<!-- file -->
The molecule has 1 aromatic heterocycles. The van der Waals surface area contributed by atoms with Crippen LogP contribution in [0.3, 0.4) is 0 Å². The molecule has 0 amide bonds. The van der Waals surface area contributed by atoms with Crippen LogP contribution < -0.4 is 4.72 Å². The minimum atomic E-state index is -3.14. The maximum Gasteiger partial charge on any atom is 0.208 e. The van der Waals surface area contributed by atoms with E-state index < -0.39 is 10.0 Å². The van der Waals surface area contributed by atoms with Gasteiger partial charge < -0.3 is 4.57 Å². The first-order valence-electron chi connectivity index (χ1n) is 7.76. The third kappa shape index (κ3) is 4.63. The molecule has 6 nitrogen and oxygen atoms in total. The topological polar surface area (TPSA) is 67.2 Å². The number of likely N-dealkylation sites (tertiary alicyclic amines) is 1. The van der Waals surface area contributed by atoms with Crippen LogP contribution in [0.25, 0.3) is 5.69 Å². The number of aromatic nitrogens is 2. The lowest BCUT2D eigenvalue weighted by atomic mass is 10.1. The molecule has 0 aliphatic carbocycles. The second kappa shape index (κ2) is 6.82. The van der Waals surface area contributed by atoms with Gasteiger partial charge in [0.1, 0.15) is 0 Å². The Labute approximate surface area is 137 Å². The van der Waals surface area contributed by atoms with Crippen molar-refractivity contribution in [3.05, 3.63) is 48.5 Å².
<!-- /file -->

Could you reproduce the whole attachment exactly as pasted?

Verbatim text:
The molecule has 1 aromatic heterocycles. The van der Waals surface area contributed by atoms with Crippen LogP contribution in [0.3, 0.4) is 0 Å². The molecule has 0 amide bonds. The van der Waals surface area contributed by atoms with Crippen LogP contribution < -0.4 is 4.72 Å². The minimum atomic E-state index is -3.14. The maximum Gasteiger partial charge on any atom is 0.208 e. The van der Waals surface area contributed by atoms with E-state index < -0.39 is 10.0 Å². The van der Waals surface area contributed by atoms with Gasteiger partial charge < -0.3 is 4.57 Å². The first-order valence-electron chi connectivity index (χ1n) is 7.76. The third kappa shape index (κ3) is 4.63. The molecule has 6 nitrogen and oxygen atoms in total. The topological polar surface area (TPSA) is 67.2 Å². The number of likely N-dealkylation sites (tertiary alicyclic amines) is 1. The van der Waals surface area contributed by atoms with Crippen LogP contribution in [0.25, 0.3) is 5.69 Å². The number of aromatic nitrogens is 2. The lowest BCUT2D eigenvalue weighted by atomic mass is 10.1. The molecule has 0 aliphatic carbocycles. The second kappa shape index (κ2) is 6.82. The van der Waals surface area contributed by atoms with Gasteiger partial charge in [0.1, 0.15) is 0 Å². The Labute approximate surface area is 137 Å². The van der Waals surface area contributed by atoms with Crippen molar-refractivity contribution in [3.05, 3.63) is 48.5 Å².